Douglas Lloyd-Jenkins is a writer, broadcaster and former museum director.
He is author of a number of books and is well known to New Zealanders through his design and architecture columns in magazines such as NZ Home and the New Zealand Listener.
Wallpaper magazine described Douglas Lloyd Jenkins as “one of the most influential design writers in the Southern Hemisphere.”
He was the brains behind, and the face in front of, TVNZ’s Big Art Trip, which since its two seasons (2003 and 2004) has proved to be New Zealand’s most popular and most repeated television arts programme. Another documentary series New Zealand At Home was written and presented by Douglas Lloyd Jenkins based on his award winning book, At Home: A Century of New Zealand Design and screened initially in 2006.
In 2005 Douglas Lloyd Jenkins was awarded the Montana Medal for Non Fiction for his book At Home: A Century of New Zealand Design.
Other design and architecture books include New Dreamland: Writing New Zealand Architecture, and 40 Legends of New Zealand Design.
His most recent book The Dress Circle: New Zealand Fashion Design since 1940 (2010) was co-authored by Lucy Hammonds and Claire Regnault. A passionate fashion historian he blogs on the Dress Circle at nzdresscircle.wordpress.com. The Dress Circle was shortlisted for the New Zealand Post Book Awards in 2011.
Douglas Lloyd Jenkins has a high profile as a curator with a long list of gallery and museum shows, many of which reintroduced pioneers of New Zealand design who had been overlooked. These included The 1950s Show, The Textiles of Ilse von Randow, Mason Handprints, Avis Higgs: Joie de Vivre and Frank Carpay Crown Lynn and Beyond.
In 2006 Douglas Lloyd Jenkins left teaching to take up an appointment as Director of the Hawke’s Bay Museum & Art Gallery, Napier. Over the next three years he has transformed what was a sleepy regional gallery into an innovative centre of excellence, assembling a team that has established Hawke’s Bay Museum & Art Gallery as one of the best and most closely watched museums in the country.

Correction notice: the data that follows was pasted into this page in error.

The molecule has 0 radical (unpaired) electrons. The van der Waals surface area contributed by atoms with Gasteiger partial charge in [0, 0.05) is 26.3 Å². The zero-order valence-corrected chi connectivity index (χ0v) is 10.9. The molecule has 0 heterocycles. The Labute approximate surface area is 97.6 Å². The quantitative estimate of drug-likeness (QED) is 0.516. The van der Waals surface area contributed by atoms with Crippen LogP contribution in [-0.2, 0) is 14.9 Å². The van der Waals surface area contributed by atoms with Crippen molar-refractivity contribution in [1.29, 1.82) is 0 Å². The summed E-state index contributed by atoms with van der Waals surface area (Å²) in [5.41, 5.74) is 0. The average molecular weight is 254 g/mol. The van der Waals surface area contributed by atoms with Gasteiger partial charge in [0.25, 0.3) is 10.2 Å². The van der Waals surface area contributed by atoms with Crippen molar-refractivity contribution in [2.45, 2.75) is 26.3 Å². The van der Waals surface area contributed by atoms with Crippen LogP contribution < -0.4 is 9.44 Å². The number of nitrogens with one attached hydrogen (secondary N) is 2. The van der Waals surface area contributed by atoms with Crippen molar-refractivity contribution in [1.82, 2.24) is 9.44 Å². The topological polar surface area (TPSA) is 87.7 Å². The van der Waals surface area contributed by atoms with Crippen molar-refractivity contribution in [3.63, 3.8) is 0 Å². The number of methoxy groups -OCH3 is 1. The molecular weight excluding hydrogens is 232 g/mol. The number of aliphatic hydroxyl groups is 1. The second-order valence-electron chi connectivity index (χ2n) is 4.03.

In September 2013 the museum reopened following a $18 million redevelopment now named MTG Hawke’s Bay (www.mtghawkesbay.com) acclaimed as ‘smart, sharp and sassy’ and ‘as a place of style and taste.’ For a profile of Douglas lloyd Jenkins as Director MTG see: http://www.stuff.co.nz/entertainment/arts/9373230/The-treasure-hunter
In 2008 Douglas Lloyd Jenkins was awarded the Member of New Zealand Order of Merit in recognition for his Contribution to Design. In 2009 the New Zealand Institute of Architects award him the Presidents Award for contribution to Architecture.
Douglas has been a collector of decorative art since an early age and has renovated and decorated a number of homes. In 2014 he left the museum world in order to write full time
Peter Wells is a writer of fiction and nonfiction, and a writer/director in film. His fiction looks at a world of secrets, identity, subterfuge and illusion, frequently using the lens of a gay narrator. His first book, Dangerous Desires, won the Reed Fiction Award, the NZ Book Award, and PEN Best New Book in Prose in 1992.